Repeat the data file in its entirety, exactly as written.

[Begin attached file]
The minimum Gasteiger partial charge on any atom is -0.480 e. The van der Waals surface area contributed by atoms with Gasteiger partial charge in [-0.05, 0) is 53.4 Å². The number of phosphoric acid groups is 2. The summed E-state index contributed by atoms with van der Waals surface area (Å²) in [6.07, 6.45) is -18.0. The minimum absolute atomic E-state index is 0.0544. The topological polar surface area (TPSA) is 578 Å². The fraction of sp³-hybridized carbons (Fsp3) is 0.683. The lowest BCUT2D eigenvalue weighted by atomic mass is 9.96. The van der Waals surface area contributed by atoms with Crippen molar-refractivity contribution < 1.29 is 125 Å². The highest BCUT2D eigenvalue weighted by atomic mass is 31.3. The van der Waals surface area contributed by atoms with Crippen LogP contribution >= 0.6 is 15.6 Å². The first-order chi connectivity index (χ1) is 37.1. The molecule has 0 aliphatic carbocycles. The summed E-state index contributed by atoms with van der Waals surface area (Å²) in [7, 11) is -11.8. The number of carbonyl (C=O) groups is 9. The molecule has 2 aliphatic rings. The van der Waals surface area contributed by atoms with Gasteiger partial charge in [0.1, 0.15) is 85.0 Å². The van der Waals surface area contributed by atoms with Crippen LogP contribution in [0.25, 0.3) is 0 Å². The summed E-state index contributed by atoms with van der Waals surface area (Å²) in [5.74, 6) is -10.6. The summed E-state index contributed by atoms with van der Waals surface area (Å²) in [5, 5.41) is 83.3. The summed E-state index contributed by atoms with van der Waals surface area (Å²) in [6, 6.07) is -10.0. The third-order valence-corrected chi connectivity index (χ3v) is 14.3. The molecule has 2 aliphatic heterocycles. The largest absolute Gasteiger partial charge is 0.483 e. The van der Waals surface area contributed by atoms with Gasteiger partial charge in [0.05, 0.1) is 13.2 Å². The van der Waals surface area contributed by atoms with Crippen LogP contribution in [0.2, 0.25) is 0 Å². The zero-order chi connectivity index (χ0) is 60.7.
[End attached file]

The minimum Gasteiger partial charge on any atom is -0.480 e. The van der Waals surface area contributed by atoms with Gasteiger partial charge in [-0.05, 0) is 53.4 Å². The number of phosphoric acid groups is 2. The summed E-state index contributed by atoms with van der Waals surface area (Å²) in [6.07, 6.45) is -18.0. The minimum absolute atomic E-state index is 0.0544. The topological polar surface area (TPSA) is 578 Å². The fraction of sp³-hybridized carbons (Fsp3) is 0.683. The lowest BCUT2D eigenvalue weighted by atomic mass is 9.96. The van der Waals surface area contributed by atoms with Crippen molar-refractivity contribution < 1.29 is 125 Å². The highest BCUT2D eigenvalue weighted by atomic mass is 31.3. The van der Waals surface area contributed by atoms with Crippen LogP contribution >= 0.6 is 15.6 Å². The first-order chi connectivity index (χ1) is 37.1. The molecule has 0 aliphatic carbocycles. The summed E-state index contributed by atoms with van der Waals surface area (Å²) in [7, 11) is -11.8. The number of carbonyl (C=O) groups is 9. The molecule has 2 aliphatic rings. The van der Waals surface area contributed by atoms with Gasteiger partial charge in [0.1, 0.15) is 85.0 Å². The van der Waals surface area contributed by atoms with Crippen LogP contribution in [0.25, 0.3) is 0 Å². The summed E-state index contributed by atoms with van der Waals surface area (Å²) in [5.74, 6) is -10.6. The summed E-state index contributed by atoms with van der Waals surface area (Å²) in [5, 5.41) is 83.3. The summed E-state index contributed by atoms with van der Waals surface area (Å²) in [6, 6.07) is -10.0. The third-order valence-corrected chi connectivity index (χ3v) is 14.3. The molecule has 2 aliphatic heterocycles. The largest absolute Gasteiger partial charge is 0.483 e. The van der Waals surface area contributed by atoms with Gasteiger partial charge in [0.05, 0.1) is 13.2 Å². The van der Waals surface area contributed by atoms with Crippen LogP contribution in [0.2, 0.25) is 0 Å². The zero-order chi connectivity index (χ0) is 60.7.